Mario Monti, cited as possible successor to Italy's outgoing prime minister, has been named a senator for life, a move some said was a sign that he will lead the next government in Rome.
Wednesday's nomination by Italian President Giorgio Napolitano shows that Monti is the president's only choice to succeed Silvio Berlusconi as prime minister, according to political commentator Enrico Mentana.
The move "re-enforces the hypothesis that (Monti) will be the one to lead a government at a high technical and institutional level, which seems to me the only solution to this dramatic situation", said Giuliano Cazzola, a lawmaker from Berlusconi's PDL party.
In a statement from the presidency, Napolitano said the nomination was based on Monti's "merits in the social and scientific domains", adding that the Berlusconi co-signed the nomination form.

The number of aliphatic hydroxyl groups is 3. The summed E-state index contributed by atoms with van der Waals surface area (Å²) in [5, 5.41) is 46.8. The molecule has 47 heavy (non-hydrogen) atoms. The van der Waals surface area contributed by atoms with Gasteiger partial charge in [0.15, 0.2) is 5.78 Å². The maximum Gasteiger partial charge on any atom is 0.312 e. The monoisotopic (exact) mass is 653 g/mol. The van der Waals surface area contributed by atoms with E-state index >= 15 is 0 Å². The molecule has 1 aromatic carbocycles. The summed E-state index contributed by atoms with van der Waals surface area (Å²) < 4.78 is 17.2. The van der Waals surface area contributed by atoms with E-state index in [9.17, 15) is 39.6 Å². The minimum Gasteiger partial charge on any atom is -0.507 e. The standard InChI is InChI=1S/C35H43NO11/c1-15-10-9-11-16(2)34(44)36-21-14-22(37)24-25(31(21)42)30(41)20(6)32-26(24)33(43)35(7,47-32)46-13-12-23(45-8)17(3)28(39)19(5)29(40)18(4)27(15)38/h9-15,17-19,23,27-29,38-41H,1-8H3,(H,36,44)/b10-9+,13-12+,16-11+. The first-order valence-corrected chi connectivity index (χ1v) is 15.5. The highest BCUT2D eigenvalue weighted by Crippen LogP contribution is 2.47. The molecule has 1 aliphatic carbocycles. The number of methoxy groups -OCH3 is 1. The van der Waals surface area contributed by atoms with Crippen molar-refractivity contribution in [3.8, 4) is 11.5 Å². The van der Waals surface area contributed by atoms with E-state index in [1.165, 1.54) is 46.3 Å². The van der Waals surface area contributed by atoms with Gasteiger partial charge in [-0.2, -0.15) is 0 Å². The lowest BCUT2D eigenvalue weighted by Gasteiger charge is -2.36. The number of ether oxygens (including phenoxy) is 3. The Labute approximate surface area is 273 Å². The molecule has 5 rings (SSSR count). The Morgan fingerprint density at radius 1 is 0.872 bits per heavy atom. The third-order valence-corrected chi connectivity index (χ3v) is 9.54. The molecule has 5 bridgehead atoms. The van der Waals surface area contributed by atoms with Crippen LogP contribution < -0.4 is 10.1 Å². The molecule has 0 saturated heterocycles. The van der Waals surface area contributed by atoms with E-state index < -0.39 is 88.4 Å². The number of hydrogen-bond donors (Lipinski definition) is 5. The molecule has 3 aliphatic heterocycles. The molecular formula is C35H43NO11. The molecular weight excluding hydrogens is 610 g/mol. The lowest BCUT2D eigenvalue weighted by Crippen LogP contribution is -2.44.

Monti, a 68-year-old economist, is now the director of Milan's prestigious Bocconi University --- considered the training ground for Italy's financial elite.
Monti was put forward as European commissioner in 1994 by Berlusconi's first government and stayed on in Brussels even after Massimo D'Alema took over as prime minister -- burnishing his image as being above party politics.